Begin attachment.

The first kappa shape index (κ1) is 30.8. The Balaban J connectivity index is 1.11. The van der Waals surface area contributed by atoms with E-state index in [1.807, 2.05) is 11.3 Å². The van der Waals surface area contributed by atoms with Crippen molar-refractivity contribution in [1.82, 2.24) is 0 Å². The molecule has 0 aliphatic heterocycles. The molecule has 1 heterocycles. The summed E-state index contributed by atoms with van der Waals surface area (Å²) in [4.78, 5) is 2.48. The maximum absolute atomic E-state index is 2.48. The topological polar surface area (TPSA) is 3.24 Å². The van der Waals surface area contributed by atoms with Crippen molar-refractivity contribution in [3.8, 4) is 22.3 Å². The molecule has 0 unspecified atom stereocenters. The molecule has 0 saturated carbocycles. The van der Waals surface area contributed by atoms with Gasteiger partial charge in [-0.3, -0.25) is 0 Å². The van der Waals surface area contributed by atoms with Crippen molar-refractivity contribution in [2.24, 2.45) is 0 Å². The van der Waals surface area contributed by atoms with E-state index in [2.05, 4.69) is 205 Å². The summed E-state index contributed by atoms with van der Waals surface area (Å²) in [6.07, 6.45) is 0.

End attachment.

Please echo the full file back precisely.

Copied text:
The first kappa shape index (κ1) is 30.8. The Balaban J connectivity index is 1.11. The van der Waals surface area contributed by atoms with E-state index in [1.807, 2.05) is 11.3 Å². The van der Waals surface area contributed by atoms with Crippen molar-refractivity contribution in [1.82, 2.24) is 0 Å². The molecule has 0 aliphatic heterocycles. The molecule has 1 heterocycles. The summed E-state index contributed by atoms with van der Waals surface area (Å²) in [4.78, 5) is 2.48. The maximum absolute atomic E-state index is 2.48. The topological polar surface area (TPSA) is 3.24 Å². The van der Waals surface area contributed by atoms with Crippen molar-refractivity contribution in [3.8, 4) is 22.3 Å². The molecule has 0 unspecified atom stereocenters. The molecule has 0 saturated carbocycles. The van der Waals surface area contributed by atoms with Gasteiger partial charge in [-0.3, -0.25) is 0 Å². The van der Waals surface area contributed by atoms with Crippen molar-refractivity contribution in [2.24, 2.45) is 0 Å². The van der Waals surface area contributed by atoms with E-state index in [2.05, 4.69) is 205 Å². The summed E-state index contributed by atoms with van der Waals surface area (Å²) in [6.07, 6.45) is 0.